As with unit trusts, investment trusts differ in the kinds of companies they invest in - some being more 'high risk' than others. Some focus on capital growth with very little income from dividends, and others invest for a steady income from dividends with some chance of capital growth.
Individual private investors rarely have the capital available to enable them to obtain a broad spread of investment risk in their portfolio by investing directly into stocks and shares. Investment trusts enable private investors to pool their capital, or regular savings, with others in order to obtain a broad spread of risk and consequently a more balanced portfolio.
An investment trust is in fact a company, quoted on the London stock exchange, whose business is that of investing other people’s money. Investment trusts, like unit trusts and open ended investment companies (OEICs) will have specific objectives, for example, capital growth or provision of a regular income and they will achieve this in a specific way, for example, investing in the UK or Europe, in shares, fixed interest securities or property or a combination of any of the above. This means that a “UK Growth Fund Plc” investment trust will invest in UK based shares in order to achieve capital growth for its investors.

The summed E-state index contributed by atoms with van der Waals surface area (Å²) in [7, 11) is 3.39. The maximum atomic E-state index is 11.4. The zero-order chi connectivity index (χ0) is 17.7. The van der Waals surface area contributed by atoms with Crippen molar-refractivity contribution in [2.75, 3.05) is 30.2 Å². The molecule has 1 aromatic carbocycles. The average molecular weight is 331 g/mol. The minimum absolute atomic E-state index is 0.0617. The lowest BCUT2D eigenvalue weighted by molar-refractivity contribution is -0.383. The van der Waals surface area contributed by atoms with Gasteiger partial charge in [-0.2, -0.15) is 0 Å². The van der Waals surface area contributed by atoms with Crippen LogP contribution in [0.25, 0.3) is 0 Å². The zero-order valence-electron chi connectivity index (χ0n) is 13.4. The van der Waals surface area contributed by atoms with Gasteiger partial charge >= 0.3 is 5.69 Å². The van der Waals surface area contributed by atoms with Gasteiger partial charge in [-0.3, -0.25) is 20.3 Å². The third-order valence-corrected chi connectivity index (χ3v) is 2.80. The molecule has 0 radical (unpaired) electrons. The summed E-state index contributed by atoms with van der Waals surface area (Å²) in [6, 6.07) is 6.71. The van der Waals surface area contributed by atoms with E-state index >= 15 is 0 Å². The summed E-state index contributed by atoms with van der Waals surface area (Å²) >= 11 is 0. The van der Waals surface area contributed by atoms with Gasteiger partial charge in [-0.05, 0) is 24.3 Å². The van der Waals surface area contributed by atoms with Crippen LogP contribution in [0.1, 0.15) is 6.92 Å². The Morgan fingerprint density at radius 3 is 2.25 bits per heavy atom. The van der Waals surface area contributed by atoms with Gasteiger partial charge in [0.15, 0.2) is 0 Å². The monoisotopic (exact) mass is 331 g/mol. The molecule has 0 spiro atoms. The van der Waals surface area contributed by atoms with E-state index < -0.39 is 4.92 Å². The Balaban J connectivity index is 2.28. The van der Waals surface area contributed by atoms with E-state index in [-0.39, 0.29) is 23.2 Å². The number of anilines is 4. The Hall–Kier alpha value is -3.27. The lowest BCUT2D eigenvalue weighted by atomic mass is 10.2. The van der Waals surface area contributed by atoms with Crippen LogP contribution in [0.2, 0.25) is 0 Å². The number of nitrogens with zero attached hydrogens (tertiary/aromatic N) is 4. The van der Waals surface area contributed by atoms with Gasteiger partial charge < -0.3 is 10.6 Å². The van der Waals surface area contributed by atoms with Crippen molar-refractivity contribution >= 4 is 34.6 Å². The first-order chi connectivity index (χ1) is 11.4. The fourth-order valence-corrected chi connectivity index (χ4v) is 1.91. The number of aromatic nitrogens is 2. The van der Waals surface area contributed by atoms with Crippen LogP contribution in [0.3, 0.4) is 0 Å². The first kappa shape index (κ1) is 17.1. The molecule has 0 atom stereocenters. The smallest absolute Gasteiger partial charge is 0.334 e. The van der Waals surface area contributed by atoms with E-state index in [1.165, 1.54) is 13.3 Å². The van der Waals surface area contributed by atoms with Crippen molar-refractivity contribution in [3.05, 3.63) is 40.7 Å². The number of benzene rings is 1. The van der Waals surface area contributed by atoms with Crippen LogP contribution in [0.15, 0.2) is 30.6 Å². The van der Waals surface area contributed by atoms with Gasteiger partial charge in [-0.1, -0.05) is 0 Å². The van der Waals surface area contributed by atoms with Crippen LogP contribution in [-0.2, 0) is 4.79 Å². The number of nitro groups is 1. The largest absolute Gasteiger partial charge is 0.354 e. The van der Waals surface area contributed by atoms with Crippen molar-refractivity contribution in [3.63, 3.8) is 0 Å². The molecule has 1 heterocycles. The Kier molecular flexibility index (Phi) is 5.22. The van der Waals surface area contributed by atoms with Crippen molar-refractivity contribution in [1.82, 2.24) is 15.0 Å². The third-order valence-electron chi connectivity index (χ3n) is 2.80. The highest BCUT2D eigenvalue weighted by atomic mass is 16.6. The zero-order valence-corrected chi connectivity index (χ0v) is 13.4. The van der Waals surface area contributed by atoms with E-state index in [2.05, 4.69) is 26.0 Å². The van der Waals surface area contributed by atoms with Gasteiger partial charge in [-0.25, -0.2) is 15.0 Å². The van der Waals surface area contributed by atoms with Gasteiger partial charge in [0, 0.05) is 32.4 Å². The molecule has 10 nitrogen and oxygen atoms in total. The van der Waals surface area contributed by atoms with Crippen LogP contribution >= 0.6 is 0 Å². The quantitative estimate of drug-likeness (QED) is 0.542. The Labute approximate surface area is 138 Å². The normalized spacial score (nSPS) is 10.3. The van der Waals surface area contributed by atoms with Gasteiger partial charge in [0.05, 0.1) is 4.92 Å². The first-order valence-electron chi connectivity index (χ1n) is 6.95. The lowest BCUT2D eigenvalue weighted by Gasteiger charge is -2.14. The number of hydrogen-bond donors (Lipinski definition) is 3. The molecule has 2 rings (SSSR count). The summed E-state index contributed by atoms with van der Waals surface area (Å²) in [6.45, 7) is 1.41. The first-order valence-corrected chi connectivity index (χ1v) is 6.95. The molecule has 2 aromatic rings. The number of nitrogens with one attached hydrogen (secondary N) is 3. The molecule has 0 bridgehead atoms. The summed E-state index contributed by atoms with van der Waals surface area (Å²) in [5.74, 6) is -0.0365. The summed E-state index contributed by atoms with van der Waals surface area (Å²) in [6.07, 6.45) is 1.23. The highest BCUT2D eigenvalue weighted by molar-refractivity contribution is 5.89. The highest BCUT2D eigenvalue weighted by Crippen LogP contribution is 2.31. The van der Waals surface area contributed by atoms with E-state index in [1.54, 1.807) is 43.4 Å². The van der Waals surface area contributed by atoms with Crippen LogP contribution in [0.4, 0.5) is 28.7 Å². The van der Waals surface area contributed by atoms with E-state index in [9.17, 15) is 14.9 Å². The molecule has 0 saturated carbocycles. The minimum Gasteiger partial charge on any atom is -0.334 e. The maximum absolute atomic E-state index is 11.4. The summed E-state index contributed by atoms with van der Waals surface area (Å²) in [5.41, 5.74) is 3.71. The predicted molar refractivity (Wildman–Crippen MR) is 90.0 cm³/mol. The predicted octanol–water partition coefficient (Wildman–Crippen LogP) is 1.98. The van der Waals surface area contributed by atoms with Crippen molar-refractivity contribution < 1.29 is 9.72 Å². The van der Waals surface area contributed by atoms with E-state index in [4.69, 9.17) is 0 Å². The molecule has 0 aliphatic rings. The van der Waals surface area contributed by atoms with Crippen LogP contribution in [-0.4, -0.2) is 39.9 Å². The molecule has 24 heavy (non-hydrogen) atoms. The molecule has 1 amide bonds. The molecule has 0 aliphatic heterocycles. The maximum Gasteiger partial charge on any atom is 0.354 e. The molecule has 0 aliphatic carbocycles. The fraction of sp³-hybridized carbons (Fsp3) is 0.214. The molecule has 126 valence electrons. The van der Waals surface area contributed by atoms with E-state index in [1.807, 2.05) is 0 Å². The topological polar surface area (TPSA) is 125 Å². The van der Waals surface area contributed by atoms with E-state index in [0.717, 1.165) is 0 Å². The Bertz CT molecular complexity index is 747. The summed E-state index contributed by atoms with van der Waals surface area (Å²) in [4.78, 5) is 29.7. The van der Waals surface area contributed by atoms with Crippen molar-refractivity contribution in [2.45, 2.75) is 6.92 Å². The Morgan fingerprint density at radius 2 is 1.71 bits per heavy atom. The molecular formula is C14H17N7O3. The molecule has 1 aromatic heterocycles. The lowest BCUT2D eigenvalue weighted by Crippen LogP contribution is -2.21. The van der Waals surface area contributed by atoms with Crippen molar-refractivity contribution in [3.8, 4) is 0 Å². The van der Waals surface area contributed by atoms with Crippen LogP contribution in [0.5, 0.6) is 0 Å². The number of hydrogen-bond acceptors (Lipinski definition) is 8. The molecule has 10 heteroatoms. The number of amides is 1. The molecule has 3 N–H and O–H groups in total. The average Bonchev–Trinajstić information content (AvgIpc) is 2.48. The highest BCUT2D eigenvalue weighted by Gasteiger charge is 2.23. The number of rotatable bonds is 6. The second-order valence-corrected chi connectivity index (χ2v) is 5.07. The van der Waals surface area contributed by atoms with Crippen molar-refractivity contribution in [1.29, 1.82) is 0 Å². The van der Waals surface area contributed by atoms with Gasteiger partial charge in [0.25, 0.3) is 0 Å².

An investment trust can be bought and sold like any other stock or share, ie, through a share dealing service or, many investment trusts now run specific savings schemes for those who wish to invest on a regular monthly basis.
There are various differences between an investment and unit trusts:-
- An investment trust has a finite number of shares whereas a unit trust will create units to meet demand and as such is open ended.
- The value of an investment trust will depend to a greater extent upon supply and demand, ie, as there are only a specific number of shares issued, if demand outstrips supply, then the value of the shares will rise.
- The value of a unit trust will directly reflect the value of the underlying shares. This is unlikely to be the case with an investment trust where, as the value is dependent upon supply and demand, it could be trading at a premium or a discount to the value of the underlying assets. Trading at a discount can have an advantage as you are obtaining exposure to those underlying assets at a lower cost than if you were investing in them directly. In addition to this, income yields tend to be slightly higher as the income is based on the value of the underlying assets and not the value of the investment trust.
- The initial and annual management costs of buying and selling investment trusts is generally less than those of unit trusts.
- Lastly, investment trusts, as companies, are able to borrow in order to invest. This “gearing” can have the effect of increasing investment returns in a rising market as the returns achieved are in excess of the repayments made in respect of the borrowing. Conversely, in a falling market, gearing can cause more volatile returns.
It is important to research the market carefully when considering this type of investment and you may be wise to consult a suitably qualified and experienced financial adviser.